SAO PAULO/BRASILIA, Oct 28 (Reuters) - Brazil, seeking to shield its citizens from alleged U.S. spying, is pushing ahead with its plan to force global Internet companies to store data obtained from Brazilian users inside the country, according to a draft of the law seen by Reuters.
Despite opposition from multinational software, hardware and telecommunications companies, President Dilma Rousseff is pressing lawmakers to vote as early as this week on the law, sparked by disclosures of widespread U.S. spying on Brazilian telecommunications data.
If passed, the new law could impact the way Google, Facebook, Twitter and other Internet giants operate in Latin America’s biggest country and one of the largest telecommunications markets in the world.
A draft of the law says “the government can oblige Internet service companies ... to install and use centers for the storage, management and dissemination of data within the national territory.”
The government would evaluate the requirement for each company, the draft says, “taking into consideration their size, their revenues in Brazil and the breadth of services they offer the Brazilian public.”
Rousseff’s insistence follows disclosures of surveillance by the United States in Brazil that went as far as tracking the personal phone calls and emails of Rousseff herself.
It follows recent reports of similar U.S. spying on the leaders and citizens of Germany, France and dozens of other countries.
The disclosures, like the reports of surveillance by U.S. intelligence agencies on American citizens and businesses, come from documents leaked by Edward Snowden, the former contractor for the U.S. National Security Agency.
The spying has given Rousseff, a leftist who is expected to run for another four-year term in 2014, a cause celebre to pursue both at home and on the international stage, especially after Germany said it would back a Brazilian proposal at the United Nations that would seek to strengthen international rules for Internet governance and put limits on foreign surveillance.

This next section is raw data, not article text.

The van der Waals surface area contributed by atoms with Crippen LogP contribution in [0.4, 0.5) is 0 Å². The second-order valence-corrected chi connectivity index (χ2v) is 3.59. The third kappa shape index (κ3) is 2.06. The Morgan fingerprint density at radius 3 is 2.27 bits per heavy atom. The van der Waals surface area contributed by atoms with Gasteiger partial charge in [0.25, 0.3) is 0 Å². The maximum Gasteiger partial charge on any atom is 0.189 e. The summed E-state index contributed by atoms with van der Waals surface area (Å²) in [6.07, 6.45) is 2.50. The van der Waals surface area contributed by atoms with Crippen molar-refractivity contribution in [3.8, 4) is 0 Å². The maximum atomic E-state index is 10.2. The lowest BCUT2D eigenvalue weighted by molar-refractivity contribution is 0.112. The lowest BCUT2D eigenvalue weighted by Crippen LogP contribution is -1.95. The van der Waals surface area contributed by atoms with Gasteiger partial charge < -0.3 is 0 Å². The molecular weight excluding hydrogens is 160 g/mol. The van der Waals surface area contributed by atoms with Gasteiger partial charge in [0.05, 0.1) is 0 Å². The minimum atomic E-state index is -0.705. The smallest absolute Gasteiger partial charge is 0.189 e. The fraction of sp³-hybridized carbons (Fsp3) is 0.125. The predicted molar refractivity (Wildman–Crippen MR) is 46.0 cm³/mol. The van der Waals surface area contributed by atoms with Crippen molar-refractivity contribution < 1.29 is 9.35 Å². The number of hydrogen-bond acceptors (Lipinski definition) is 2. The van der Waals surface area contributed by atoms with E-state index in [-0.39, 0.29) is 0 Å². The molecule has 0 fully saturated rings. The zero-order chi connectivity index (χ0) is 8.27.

Brazil will host a conference in Rio next April to discuss ways to guard Internet privacy from espionage. The meeting will be held by ICAAN, the body that manages web domain names and is considered neutral by many because it includes governments, civil society and industry.
First, though, comes the focus on Brazilian data.
Proponents of the law say in-country data centers would make companies answerable to local privacy rules and other Brazilian laws. They dismiss industry fears that the law would make online activities costly and inefficient and create unnecessary barriers in what is supposed to be a frontier-free Internet.
“We are not regulating the way information flows, just requiring that data on Brazilians be stored in Brazil so it is subject to the jurisdiction of Brazilian courts,” Rousseff spokesman Thomas Traumann said. “This has nothing to do with global communications.”
Given the outrage felt by many Brazilian lawmakers after the disclosures of American spying, Traumann added, the government is confident it has enough votes to pass the bill. Brazil’s lower house of Congress is expected to vote on it as early as Wednesday.
Internet companies have been lobbying hard to try to stop what they see more as a political reaction to U.S. spying than an effective measure to ensure data protection.
Last week, a coalition of business groups representing dozens of Internet companies including Facebook, Google, Microsoft and eBay sent a letter to Brazilian lawmakers. “In-country data storage requirements would detrimentally impact all economic activity that depends on data flows,” it read.
Industry sources say forcing companies to have in-country data centers will not address Brazil’s privacy concerns, because the same information will be replicated in servers abroad.
Instead, they warn, it could scare companies away, depriving Brazilians of services and causing problems for industries, like finance and air travel, that rely heavily on data storage.
By some calculations, taxes and high costs of energy make data centers in Brazil up to 100 percent more expensive than in the United States, costing an estimated $200 million.
But the government argues the size of the market justifies having part of the infrastructure in the country, especially when companies like Google, which recently built a data center in Chile, are already setting it up nearby.
“The Brazilian market is huge,” a senior official said. “There is a consensus within the government that if the market is here it makes sense to have the data centers here too.”
Some in the industry believe big companies would eventually comply, if given no choice.
Others, however, say companies could skip Brazil or choose to operate remotely. That’s especially true for companies that don’t already have a physical presence in Brazil because the law, according to the draft, would apply to foreign companies with offices in the country.